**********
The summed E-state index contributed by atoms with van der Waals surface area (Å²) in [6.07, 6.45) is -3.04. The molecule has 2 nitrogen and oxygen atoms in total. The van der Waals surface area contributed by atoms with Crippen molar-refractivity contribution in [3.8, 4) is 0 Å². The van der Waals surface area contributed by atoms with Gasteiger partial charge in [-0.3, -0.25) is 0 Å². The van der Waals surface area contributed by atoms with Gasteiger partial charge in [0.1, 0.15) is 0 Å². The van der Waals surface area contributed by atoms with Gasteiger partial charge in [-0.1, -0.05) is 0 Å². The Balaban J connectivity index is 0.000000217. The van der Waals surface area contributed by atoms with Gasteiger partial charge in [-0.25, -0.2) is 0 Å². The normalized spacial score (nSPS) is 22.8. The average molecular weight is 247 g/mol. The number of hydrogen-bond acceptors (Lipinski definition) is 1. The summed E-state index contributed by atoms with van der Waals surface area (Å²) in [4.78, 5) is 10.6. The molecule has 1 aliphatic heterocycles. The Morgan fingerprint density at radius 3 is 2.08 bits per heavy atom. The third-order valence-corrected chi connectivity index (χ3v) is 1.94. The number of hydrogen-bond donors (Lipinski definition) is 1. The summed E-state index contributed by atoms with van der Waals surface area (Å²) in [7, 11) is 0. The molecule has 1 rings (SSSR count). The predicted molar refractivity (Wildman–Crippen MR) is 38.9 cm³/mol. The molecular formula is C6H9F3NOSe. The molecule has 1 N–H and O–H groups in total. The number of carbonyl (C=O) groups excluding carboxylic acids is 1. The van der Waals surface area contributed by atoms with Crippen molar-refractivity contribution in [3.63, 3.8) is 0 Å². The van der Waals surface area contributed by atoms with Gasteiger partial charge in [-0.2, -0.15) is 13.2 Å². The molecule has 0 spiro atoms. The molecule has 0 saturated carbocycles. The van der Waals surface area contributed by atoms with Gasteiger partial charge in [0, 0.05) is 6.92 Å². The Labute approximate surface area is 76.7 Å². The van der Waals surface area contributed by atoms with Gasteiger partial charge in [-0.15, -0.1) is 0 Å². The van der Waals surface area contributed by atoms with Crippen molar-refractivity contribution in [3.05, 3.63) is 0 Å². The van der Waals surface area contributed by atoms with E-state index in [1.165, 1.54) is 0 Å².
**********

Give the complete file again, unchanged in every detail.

The summed E-state index contributed by atoms with van der Waals surface area (Å²) in [6.07, 6.45) is -3.04. The molecule has 2 nitrogen and oxygen atoms in total. The van der Waals surface area contributed by atoms with Crippen molar-refractivity contribution in [3.8, 4) is 0 Å². The van der Waals surface area contributed by atoms with Gasteiger partial charge in [-0.3, -0.25) is 0 Å². The van der Waals surface area contributed by atoms with Gasteiger partial charge in [0.1, 0.15) is 0 Å². The van der Waals surface area contributed by atoms with Gasteiger partial charge in [-0.1, -0.05) is 0 Å². The Balaban J connectivity index is 0.000000217. The van der Waals surface area contributed by atoms with Gasteiger partial charge in [-0.25, -0.2) is 0 Å². The normalized spacial score (nSPS) is 22.8. The average molecular weight is 247 g/mol. The number of hydrogen-bond acceptors (Lipinski definition) is 1. The summed E-state index contributed by atoms with van der Waals surface area (Å²) in [4.78, 5) is 10.6. The molecule has 1 aliphatic heterocycles. The Morgan fingerprint density at radius 3 is 2.08 bits per heavy atom. The third-order valence-corrected chi connectivity index (χ3v) is 1.94. The number of hydrogen-bond donors (Lipinski definition) is 1. The summed E-state index contributed by atoms with van der Waals surface area (Å²) in [7, 11) is 0. The molecule has 1 rings (SSSR count). The predicted molar refractivity (Wildman–Crippen MR) is 38.9 cm³/mol. The molecular formula is C6H9F3NOSe. The molecule has 1 N–H and O–H groups in total. The number of carbonyl (C=O) groups excluding carboxylic acids is 1. The van der Waals surface area contributed by atoms with Crippen molar-refractivity contribution in [3.63, 3.8) is 0 Å². The van der Waals surface area contributed by atoms with Gasteiger partial charge in [-0.2, -0.15) is 13.2 Å². The molecule has 0 spiro atoms. The molecule has 0 saturated carbocycles. The van der Waals surface area contributed by atoms with Gasteiger partial charge in [0, 0.05) is 6.92 Å². The Labute approximate surface area is 76.7 Å². The van der Waals surface area contributed by atoms with Gasteiger partial charge in [-0.15, -0.1) is 0 Å². The van der Waals surface area contributed by atoms with Crippen molar-refractivity contribution in [3.05, 3.63) is 0 Å². The van der Waals surface area contributed by atoms with E-state index in [1.165, 1.54) is 0 Å².